The forum also featured presentations on space exploration life sciences. Howard Ross, chief technologist at Glenn Research Center, shared stories of several science experiments that have flown on the shuttle and International Space Station, including the Shuttle Radar Topography Mission (STRM), liquid behaviors in space, tissue engineering, and materials experiments. Scott Smith, who leads the Nutritional Biochemistry Laboratory at Johnson Space Center (JSC), shared partial findings related to a newly completed study due to be published in the near future. He also provided some perspective on the importance of the nutrition field in space exploration. “We know more about nutrition from exploration missions than from anything else,” he said, citing the problem that scurvy posed for sailors in the past. As it is unlikely there will be food on other planets, “we need to make sure that we understand the nutrient requirements,” he said.

Attendees at the NASA APPEL Masters Forum engage in discussion during a coffee break. Credit: NASA APPEL

International guests Lionel Baize, project manager for CNES’s ATV Control Center, shared lessons learned from European ISS operations; Rupert Gerzer, head of the DLR Institute of Aerospace Medicine for the German Aerospace Agency (DLR), reflected on Spacelab and shared current biomedical experiment findings; Shinobu Doi, project manager and flight director at the Japanese Aerospace Exploration Agency (JAXA), discussed Japan’s contributions to the ISS, including JEM and KIBO; and Sreedhara Panicker Somanath from the Indian Space Research Organization (ISRO) provided an overview about upcoming international cooperation and common organizational issues relating to workforce retirement and the need to develop the next generation.

Phil Sumrall, advanced planning manager of the Ares Projects Office at Marshall Space Flight Center, and Cleon Lacefield, vice president and Orion Crew Exploration Vehicle Program manager at Lockheed Martin, hosted a panel on lessons learned from the Constellation Program. Both emphasized the importance of planning and adaptability in the face of a dynamic environment.

The NASA APPEL Masters Forum 20 brought together members from all generations to share stories and knowledge in Melbourne, FL. Credit: NASA APPEL

John Olson, director of the Directorate Integration Office for the Exploration Systems Mission Directorate, Garry Lyles, associate director for technical management in the Engineering Directorate at MSFC, and Maria Collura, acting deputy director of the Space Transportation Planning Office at KSC, discussed current projects and capabilities shaping the future of NASA, including the Space Launch System, Multi-Purpose Crew Vehicle, Robonaut-2, human research, and the recent Commercial Crew Development (CCDEV) awards. Olson emphasized the importance of rewarding value-conscience performance, developing and sharing best practices, and building cross-organizational partnerships. “We are absolutely looking forward to a robust future,” said Olson.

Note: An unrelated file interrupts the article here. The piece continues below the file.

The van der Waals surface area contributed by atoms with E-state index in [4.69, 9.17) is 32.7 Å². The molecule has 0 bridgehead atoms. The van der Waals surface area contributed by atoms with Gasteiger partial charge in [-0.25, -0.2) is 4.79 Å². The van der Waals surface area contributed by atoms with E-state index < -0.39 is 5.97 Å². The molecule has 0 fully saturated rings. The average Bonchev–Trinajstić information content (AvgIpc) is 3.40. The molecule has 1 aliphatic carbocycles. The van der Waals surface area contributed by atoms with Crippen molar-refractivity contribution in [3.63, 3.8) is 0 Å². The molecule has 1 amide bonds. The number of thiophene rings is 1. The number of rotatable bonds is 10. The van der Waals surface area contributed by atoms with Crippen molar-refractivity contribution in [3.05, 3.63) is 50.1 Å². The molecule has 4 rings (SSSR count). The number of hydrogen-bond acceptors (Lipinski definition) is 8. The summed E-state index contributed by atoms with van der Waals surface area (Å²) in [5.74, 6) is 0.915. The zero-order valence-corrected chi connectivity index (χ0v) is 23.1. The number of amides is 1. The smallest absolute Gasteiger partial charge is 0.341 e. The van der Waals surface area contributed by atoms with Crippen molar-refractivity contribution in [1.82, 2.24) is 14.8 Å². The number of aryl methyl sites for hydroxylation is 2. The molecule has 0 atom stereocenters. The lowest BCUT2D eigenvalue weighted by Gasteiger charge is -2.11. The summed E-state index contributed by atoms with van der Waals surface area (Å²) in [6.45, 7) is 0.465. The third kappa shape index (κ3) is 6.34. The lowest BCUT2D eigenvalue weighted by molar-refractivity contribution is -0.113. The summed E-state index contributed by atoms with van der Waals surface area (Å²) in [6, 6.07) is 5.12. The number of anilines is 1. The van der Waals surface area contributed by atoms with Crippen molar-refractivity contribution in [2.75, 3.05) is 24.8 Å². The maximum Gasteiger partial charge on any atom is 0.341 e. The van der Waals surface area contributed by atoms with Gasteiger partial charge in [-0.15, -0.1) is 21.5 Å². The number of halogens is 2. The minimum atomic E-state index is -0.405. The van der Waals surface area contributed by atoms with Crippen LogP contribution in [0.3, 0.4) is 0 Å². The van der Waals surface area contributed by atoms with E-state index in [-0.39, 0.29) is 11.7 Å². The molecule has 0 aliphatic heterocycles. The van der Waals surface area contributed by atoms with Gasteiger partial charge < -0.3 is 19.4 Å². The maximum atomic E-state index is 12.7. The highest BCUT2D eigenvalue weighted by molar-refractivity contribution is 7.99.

Hedden announced the initiation of a 20-year longitudinal study tracking industry young professionals. She looks forward to future research that will provide more international perspectives and insights about what information young professionals find is best transferred through specific media channels.

Additional speakers included astronaut Ken Cameron, on the second shuttle-Mir mission, STS-134; Julie Robinson, program scientist for the ISS, who discussed ISS research including bacterial virulence and candidate vaccines and cancer treatments; seven panelists on the Young Professionals Panel (see

Stories from the Next Generation);

Michael Bell, program manager for NASA’s Lessons Learned Program, in the NASA Engineering Network (NEN); Ed Rogers, chief knowledge officer at GSFC, on case studies; and Matthew Kohut, communications lead for the NASA Academy.

The two-and-a-half-day forum included a tour of Kennedy Space Center and participatory knowledge capture sessions. ”Learning is a career function,” said Holloway, “a continuous process for as long as you can breathe.”

Learn more about the Academy’s Masters Forums.